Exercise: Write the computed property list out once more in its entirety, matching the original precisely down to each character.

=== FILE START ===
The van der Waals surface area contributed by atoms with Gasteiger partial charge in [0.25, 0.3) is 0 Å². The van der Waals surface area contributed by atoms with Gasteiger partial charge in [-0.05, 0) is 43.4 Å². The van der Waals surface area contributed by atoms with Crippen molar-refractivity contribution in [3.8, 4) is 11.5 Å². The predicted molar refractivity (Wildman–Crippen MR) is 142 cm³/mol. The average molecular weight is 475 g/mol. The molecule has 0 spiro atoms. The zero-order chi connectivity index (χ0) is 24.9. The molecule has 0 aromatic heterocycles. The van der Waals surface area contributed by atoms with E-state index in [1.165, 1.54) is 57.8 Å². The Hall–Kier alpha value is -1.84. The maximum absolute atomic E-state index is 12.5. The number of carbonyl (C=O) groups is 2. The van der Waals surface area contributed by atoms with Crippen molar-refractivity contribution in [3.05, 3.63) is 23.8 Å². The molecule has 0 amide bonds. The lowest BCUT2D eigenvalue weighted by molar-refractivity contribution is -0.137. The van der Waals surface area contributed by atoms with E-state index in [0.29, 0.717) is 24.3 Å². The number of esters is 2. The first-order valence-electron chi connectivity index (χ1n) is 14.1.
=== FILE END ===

The van der Waals surface area contributed by atoms with Gasteiger partial charge in [0.25, 0.3) is 0 Å². The van der Waals surface area contributed by atoms with Gasteiger partial charge in [-0.05, 0) is 43.4 Å². The van der Waals surface area contributed by atoms with Crippen molar-refractivity contribution in [3.8, 4) is 11.5 Å². The predicted molar refractivity (Wildman–Crippen MR) is 142 cm³/mol. The average molecular weight is 475 g/mol. The molecule has 0 spiro atoms. The zero-order chi connectivity index (χ0) is 24.9. The molecule has 0 aromatic heterocycles. The van der Waals surface area contributed by atoms with E-state index in [1.165, 1.54) is 57.8 Å². The Hall–Kier alpha value is -1.84. The maximum absolute atomic E-state index is 12.5. The number of carbonyl (C=O) groups is 2. The van der Waals surface area contributed by atoms with Crippen molar-refractivity contribution in [3.05, 3.63) is 23.8 Å². The molecule has 0 amide bonds. The lowest BCUT2D eigenvalue weighted by molar-refractivity contribution is -0.137. The van der Waals surface area contributed by atoms with E-state index in [0.29, 0.717) is 24.3 Å². The number of esters is 2. The first-order valence-electron chi connectivity index (χ1n) is 14.1.